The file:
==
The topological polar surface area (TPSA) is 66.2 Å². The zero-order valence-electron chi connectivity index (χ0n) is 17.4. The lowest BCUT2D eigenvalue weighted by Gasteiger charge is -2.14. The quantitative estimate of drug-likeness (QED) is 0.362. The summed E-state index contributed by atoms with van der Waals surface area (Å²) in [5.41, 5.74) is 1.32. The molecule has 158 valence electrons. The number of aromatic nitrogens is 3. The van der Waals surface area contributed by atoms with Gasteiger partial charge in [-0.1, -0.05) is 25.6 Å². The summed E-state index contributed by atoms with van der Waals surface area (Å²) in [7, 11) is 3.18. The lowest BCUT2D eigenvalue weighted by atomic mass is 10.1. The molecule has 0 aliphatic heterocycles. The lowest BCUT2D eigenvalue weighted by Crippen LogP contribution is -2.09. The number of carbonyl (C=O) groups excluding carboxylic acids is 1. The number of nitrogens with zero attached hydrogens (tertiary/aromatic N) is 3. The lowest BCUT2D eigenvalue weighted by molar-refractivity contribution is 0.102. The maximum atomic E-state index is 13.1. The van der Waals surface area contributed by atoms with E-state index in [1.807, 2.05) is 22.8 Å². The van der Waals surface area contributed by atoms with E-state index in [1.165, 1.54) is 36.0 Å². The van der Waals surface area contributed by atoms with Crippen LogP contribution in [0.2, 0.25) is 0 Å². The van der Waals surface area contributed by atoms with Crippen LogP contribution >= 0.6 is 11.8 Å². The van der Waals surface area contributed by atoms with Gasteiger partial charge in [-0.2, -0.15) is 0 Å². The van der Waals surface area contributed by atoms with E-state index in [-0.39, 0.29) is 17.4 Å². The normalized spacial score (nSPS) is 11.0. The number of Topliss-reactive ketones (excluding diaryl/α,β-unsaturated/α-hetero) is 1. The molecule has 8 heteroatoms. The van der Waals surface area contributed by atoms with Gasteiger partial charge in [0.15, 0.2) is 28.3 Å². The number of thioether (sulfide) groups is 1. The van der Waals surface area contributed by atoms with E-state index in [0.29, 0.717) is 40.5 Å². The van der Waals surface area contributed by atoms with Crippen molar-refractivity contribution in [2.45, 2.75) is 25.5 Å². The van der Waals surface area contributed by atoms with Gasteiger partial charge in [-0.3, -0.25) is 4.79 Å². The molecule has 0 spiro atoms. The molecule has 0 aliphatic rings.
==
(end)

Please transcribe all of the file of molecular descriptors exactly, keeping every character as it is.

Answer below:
The topological polar surface area (TPSA) is 66.2 Å². The zero-order valence-electron chi connectivity index (χ0n) is 17.4. The lowest BCUT2D eigenvalue weighted by Gasteiger charge is -2.14. The quantitative estimate of drug-likeness (QED) is 0.362. The summed E-state index contributed by atoms with van der Waals surface area (Å²) in [5.41, 5.74) is 1.32. The molecule has 158 valence electrons. The number of aromatic nitrogens is 3. The van der Waals surface area contributed by atoms with Gasteiger partial charge in [-0.1, -0.05) is 25.6 Å². The summed E-state index contributed by atoms with van der Waals surface area (Å²) in [7, 11) is 3.18. The lowest BCUT2D eigenvalue weighted by atomic mass is 10.1. The molecule has 0 aliphatic heterocycles. The lowest BCUT2D eigenvalue weighted by Crippen LogP contribution is -2.09. The number of carbonyl (C=O) groups excluding carboxylic acids is 1. The number of nitrogens with zero attached hydrogens (tertiary/aromatic N) is 3. The lowest BCUT2D eigenvalue weighted by molar-refractivity contribution is 0.102. The maximum atomic E-state index is 13.1. The van der Waals surface area contributed by atoms with E-state index in [1.807, 2.05) is 22.8 Å². The van der Waals surface area contributed by atoms with E-state index in [1.165, 1.54) is 36.0 Å². The van der Waals surface area contributed by atoms with Crippen LogP contribution in [0.2, 0.25) is 0 Å². The van der Waals surface area contributed by atoms with Crippen LogP contribution >= 0.6 is 11.8 Å². The van der Waals surface area contributed by atoms with Gasteiger partial charge in [-0.2, -0.15) is 0 Å². The van der Waals surface area contributed by atoms with E-state index in [-0.39, 0.29) is 17.4 Å². The normalized spacial score (nSPS) is 11.0. The number of Topliss-reactive ketones (excluding diaryl/α,β-unsaturated/α-hetero) is 1. The molecule has 8 heteroatoms. The van der Waals surface area contributed by atoms with Gasteiger partial charge in [0.15, 0.2) is 28.3 Å². The number of thioether (sulfide) groups is 1. The van der Waals surface area contributed by atoms with E-state index in [0.29, 0.717) is 40.5 Å². The van der Waals surface area contributed by atoms with Crippen molar-refractivity contribution in [2.45, 2.75) is 25.5 Å². The van der Waals surface area contributed by atoms with Gasteiger partial charge in [-0.3, -0.25) is 4.79 Å². The molecule has 0 spiro atoms. The molecule has 0 aliphatic rings.